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This is the complete list of articles from magazine issue of Cinema Scope #57. We post selected articles from each issue on the site. For the complete content please subscribe to the magazine, or consider the instant digital download version.


Architecture of Desire: Joanna Hogg’s Exhibition by Paul Dallas

Time and Space: Moments with Lois Patiño by Aaron Cutler

A Hand in the Eye Reaching Out into Space: Robert Beavers on Listening to the Space in My Room by Aliza Ma



Flicker Flicker Flicker Blam Pow Pow: Five Films by Jodie Mack by Phil Coldiron

An Internal Memo: Gianfranco Rosi’s Sacro GRA by Michael Sicinski

Seeing Through the Past, Again: David Rimmer’s Found-Footage Films by Samuel La France

The Great Depression: Jerry Lewis’ Last Movies by Christoph Huber

The Passage of the Idea: Alain Badiou’s Cinema by Sean Rogers


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Editor’s Note by Mark Peranson

Deaths of Cinema: Stanley Kauffmann by Andrew Tracy

Global Discoveries on DVD by Jonathan Rosenbaum

Film/Art: Mati Diop by Andréa Picard

Exploded View: Curtis Harrington by Chuck Stephens


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Hard to Be a God by Olaf Möller

Ida by Jerry White

La jalousie by Blake Williams

Mouton by Jay Kuehner

Redemption by Max Nelson

Rhymes for Young Ghouls by Adam Cook

We Are the Best! by Jason Anderson

The Wind Rises by Jordan Cronk

Why Don’t You Play in Hell? by Calum Marsh


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Inside Llewyn Davis by Adam Nayman

12 Years a Slave by Julian Carrington

Tom à la ferme by Angelo Muredda

At Berkeley by Max Goldberg


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From the Magazine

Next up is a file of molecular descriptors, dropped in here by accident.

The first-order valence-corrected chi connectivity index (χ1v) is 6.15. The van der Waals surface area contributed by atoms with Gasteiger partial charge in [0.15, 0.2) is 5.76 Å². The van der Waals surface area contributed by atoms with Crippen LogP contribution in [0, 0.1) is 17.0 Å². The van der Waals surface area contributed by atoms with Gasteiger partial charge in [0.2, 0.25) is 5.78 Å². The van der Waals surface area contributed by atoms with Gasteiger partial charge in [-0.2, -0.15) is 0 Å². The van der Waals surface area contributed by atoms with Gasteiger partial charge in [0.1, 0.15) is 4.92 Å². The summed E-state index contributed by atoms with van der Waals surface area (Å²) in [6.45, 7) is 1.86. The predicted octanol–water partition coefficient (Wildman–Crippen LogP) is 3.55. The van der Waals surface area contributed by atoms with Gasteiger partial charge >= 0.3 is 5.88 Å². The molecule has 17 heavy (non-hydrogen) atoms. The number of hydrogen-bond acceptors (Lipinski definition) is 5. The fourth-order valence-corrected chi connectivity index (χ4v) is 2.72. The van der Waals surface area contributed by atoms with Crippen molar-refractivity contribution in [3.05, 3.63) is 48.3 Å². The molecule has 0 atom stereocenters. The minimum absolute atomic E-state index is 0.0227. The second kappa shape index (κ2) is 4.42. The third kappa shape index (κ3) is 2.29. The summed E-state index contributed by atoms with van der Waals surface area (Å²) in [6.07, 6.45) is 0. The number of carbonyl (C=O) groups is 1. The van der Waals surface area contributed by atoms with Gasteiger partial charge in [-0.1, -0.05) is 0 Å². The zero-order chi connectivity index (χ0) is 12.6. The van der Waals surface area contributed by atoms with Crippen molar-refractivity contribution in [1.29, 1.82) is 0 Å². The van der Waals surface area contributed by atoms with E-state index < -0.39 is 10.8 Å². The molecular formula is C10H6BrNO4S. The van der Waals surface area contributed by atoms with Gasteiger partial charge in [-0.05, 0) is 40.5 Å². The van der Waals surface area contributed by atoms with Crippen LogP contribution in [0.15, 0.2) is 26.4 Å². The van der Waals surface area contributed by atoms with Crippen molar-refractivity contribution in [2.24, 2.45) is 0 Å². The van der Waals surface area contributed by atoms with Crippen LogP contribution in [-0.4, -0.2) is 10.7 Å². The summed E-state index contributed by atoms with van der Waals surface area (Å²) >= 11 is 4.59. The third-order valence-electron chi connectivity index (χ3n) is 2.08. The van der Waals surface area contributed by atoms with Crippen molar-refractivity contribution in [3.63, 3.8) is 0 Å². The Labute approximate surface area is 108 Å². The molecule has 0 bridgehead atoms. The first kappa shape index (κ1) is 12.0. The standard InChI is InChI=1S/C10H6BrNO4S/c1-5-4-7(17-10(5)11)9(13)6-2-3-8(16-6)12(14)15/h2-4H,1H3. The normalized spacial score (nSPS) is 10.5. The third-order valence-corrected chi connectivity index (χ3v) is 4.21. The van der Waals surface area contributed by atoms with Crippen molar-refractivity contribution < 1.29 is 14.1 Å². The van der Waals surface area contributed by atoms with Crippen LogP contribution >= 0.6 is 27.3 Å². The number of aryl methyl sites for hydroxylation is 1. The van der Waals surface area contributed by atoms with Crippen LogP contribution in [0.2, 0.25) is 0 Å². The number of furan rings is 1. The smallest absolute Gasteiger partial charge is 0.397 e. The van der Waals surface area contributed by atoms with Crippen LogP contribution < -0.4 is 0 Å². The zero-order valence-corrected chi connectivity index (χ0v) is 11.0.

• Cinema Scope 82: Table of Contents

    Interviews A State of Uncertainty: Tsai Ming-liang on Days by Darren Hughes New Possible Realities: Heinz Emigholz on The Last City by Jordan Cronk This More →

  • A State of Uncertainty: Tsai Ming-liang on Days

    There’s no exact precedent for the long creative collaboration between Tsai Ming-liang and Lee Kang-sheng. In 1991, as the story goes, Tsai stepped out of a screening of a David Lynch movie and spotted Lee sitting on a motorbike outside of an arcade. More →

  • New Possible Realities: Heinz Emigholz on The Last City

    The Last City, the new film by Heinz Emigholz, begins with a confession. “And it was a straight lie when I told you that I had an image that could describe the state of my depression,” admits a middle-aged archaeologist to a weapons designer (played, respectively, by John Erdman and Jonathan Perel, who were previously seen in Emigholz's 2017 film Streetscapes [Dialogue] as a filmmaker and his analyst). “I made that up.” Part reintroduction, part recapitulation, this abrupt admission sets the conceptual coordinates for a film that, despite its presentation and the familiarity of its players, is less a continuation of that earlier work’s confessional mode of address than a creative reimagining of its talking points. More →

  • This Dream Will Be Dreamed Again: Luis López Carrasco’s El año del descubrimiento

    Luis López Carrasco’s dense, devious El año del descubrimiento confirms his reputation as Spain’s foremost audiovisual chronicler of the country’s recent past, albeit one for whom marginal positions, materiality, everyday chitchat, and the liberating effects of fiction are as, if not more, important than grand historical events. More →

  • Long Live the New Flesh: The Decade in Canadian Cinema

    Let’s get it right out of the way: by any non-subjective metric—which is to say in spite of my own personal opinion—the Canadian filmmaker of the decade is Xavier Dolan, who placed six features (including two major Competition prizewinners) at Cannes between 2009 (let’s give him a one-year head start) and 2019, all before turning 30. Prodigies are as prodigies do, and debating Dolan’s gifts as a transnational melodramatist and zeitgeist-tapperis a mug’s game, one that I’ve already played in these pages. More →